Thomasville, North Carolina

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Thomasville, North Carolina
Thomasville, North Carolina 02.jpg
Thomasville, NC City Seal.jpg
Nickname(s): 
T-Ville, T-Vegas, Chair City, Tater Town
NCMap-doton-Thomasville.PNG
Location in Davidson County and the state of North Carolina
Coordinates: 35°52′53″N80°04′51″W / 35.88139°N 80.08083°W / 35.88139; -80.08083
CountryUnited States
State North Carolina
Counties Davidson, Randolph
Incorporated1857
Government
   Mayor Raleigh F York, Jr
Area
[1]
  Total16.78 sq mi (43.47 km2)
  Land16.77 sq mi (43.43 km2)
  Water0.01 sq mi (0.03 km2)
Elevation
[2]
827 ft (252 m)
Population
 (2020)
  Total27,183
  Density1,621.03/sq mi (625.89/km2)
Time zone UTC−5 (EST)
  Summer (DST) UTC−4 (EDT)
ZIP codes
27360-27361
Area code 336
FIPS code 37-67420 [3]
GNIS feature ID2405585 [2]
Website www.thomasville-nc.gov

Thomasville is a city in Davidson County, North Carolina, United States. The population was 27,183 at the 2020 census. [4] The city was once notable for its furniture industry, as were its neighbors High Point and Lexington. This Piedmont Triad community was established in 1852 and hosts the state's oldest festival, "Everybody's Day".

Contents

History

John Warwick Thomas was born June 27, 1800, and by age 22 owned 384 acres (155 ha) in the Cedar Lodge area after marrying Mary Lambeth, daughter of Moses Lambeth. By age 30 he was a state representative. In 1848 he became a state senator. He pushed to get a railroad built through Davidson County and even invested money. Knowing the railroad was coming, Thomas built the community's first store in 1852 at present-day West Main and Salem streets, and the community was named "Thomasville" for its founder. In 1855 the North Carolina Railroad was built through Davidson County, reaching Thomasville November 9. On January 8, 1857, Thomasville was incorporated and occupied one square mile, with the railroad dividing the town into north and south sections.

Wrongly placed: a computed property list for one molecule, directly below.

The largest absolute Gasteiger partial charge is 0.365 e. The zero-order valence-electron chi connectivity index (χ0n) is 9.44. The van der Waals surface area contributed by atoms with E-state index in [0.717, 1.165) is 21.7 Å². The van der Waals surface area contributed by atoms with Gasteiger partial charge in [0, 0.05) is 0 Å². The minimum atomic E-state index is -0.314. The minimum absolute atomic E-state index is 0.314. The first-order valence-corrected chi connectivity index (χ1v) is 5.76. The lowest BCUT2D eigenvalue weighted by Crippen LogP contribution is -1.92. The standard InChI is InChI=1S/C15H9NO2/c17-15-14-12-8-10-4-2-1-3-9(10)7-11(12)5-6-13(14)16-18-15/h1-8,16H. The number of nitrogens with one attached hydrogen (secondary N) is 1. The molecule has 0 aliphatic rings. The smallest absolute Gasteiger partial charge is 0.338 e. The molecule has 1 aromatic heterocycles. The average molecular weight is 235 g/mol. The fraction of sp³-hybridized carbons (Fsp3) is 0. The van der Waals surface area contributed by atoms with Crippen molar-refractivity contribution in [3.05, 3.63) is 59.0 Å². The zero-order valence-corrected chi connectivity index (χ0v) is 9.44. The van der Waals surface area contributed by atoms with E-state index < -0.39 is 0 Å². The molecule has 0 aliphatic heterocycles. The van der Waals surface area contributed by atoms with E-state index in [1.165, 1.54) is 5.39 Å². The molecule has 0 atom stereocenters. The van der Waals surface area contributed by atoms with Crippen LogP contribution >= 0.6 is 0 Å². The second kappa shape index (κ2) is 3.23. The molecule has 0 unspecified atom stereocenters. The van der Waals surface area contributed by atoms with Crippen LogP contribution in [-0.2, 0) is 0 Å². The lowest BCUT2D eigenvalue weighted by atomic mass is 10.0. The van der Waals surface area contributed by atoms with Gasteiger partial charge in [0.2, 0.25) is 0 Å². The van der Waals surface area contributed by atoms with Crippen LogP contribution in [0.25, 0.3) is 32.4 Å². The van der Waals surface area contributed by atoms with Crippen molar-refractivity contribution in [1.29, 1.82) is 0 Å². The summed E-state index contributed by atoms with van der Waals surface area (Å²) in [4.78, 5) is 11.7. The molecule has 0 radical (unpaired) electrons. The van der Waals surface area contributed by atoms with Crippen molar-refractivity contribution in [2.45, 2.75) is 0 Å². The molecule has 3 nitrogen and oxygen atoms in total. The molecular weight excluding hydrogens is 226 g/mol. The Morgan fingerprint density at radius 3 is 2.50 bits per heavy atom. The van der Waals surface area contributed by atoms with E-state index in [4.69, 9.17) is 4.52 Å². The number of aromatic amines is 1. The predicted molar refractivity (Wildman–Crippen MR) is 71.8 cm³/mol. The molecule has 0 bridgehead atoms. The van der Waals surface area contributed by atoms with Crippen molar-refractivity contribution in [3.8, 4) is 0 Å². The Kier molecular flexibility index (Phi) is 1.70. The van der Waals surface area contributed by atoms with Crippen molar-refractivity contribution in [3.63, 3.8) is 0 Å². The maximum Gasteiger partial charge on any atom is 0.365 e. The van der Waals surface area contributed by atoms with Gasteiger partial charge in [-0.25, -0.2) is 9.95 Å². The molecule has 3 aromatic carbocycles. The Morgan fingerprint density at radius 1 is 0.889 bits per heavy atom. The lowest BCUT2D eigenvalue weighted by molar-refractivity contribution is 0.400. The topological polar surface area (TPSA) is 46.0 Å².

In 1860 Thomasville had 308 people. After the Civil War the town had only 217 residents, but by 1880 the population was 450, reaching 751 by 1890.

Long Bill Whiteheart may have been the first to make furniture; he made split-bottom chairs at home. D.S. Westmoreland also made chairs at home starting in 1866, and his factory on what became Randolph Street went up in 1879 but burned in 1897 and was not rebuilt. The oldest plant still standing as of 1990 was that of Standard Chair, built in 1898. Other furniture companies were Lambeth Furniture, Thompson Chair, and Queen Chair Company.

Cramer Furniture was said[ by whom? ] to be the South's second largest furniture company in 1901. Thomasville Chair, started in 1904, soon became the town's leading furniture manufacturer. By 1916, 2,000 chairs a day were being made citywide.

By 1909 Jewel Cotton Mills and Amazon Cotton Mills gave Thomasville another industry, textiles. Sellers Hosiery Mills of Burlington opened in 1913, and Thomasville Hosiery in 1916. [5]